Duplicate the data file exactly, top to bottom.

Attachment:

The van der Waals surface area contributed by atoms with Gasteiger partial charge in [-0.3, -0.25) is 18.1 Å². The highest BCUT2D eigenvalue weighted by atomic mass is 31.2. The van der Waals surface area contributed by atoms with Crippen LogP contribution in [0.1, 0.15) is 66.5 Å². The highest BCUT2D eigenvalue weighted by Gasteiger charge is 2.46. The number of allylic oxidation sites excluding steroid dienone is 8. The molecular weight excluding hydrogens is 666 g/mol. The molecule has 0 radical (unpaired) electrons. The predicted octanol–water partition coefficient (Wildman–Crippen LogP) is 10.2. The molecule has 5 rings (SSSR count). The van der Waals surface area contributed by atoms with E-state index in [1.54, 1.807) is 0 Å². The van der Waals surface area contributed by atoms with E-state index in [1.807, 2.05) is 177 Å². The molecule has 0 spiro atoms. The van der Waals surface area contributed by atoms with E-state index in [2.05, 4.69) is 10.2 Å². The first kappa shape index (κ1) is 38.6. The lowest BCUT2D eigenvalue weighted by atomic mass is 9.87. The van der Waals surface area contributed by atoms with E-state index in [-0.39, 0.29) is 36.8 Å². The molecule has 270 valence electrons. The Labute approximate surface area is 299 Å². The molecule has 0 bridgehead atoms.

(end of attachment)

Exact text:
The van der Waals surface area contributed by atoms with Gasteiger partial charge in [-0.3, -0.25) is 18.1 Å². The highest BCUT2D eigenvalue weighted by atomic mass is 31.2. The van der Waals surface area contributed by atoms with Crippen LogP contribution in [0.1, 0.15) is 66.5 Å². The highest BCUT2D eigenvalue weighted by Gasteiger charge is 2.46. The number of allylic oxidation sites excluding steroid dienone is 8. The molecular weight excluding hydrogens is 666 g/mol. The molecule has 0 radical (unpaired) electrons. The predicted octanol–water partition coefficient (Wildman–Crippen LogP) is 10.2. The molecule has 5 rings (SSSR count). The van der Waals surface area contributed by atoms with E-state index in [1.54, 1.807) is 0 Å². The van der Waals surface area contributed by atoms with E-state index in [1.807, 2.05) is 177 Å². The molecule has 0 spiro atoms. The van der Waals surface area contributed by atoms with E-state index in [2.05, 4.69) is 10.2 Å². The first kappa shape index (κ1) is 38.6. The lowest BCUT2D eigenvalue weighted by atomic mass is 9.87. The van der Waals surface area contributed by atoms with E-state index in [-0.39, 0.29) is 36.8 Å². The molecule has 270 valence electrons. The Labute approximate surface area is 299 Å². The molecule has 0 bridgehead atoms.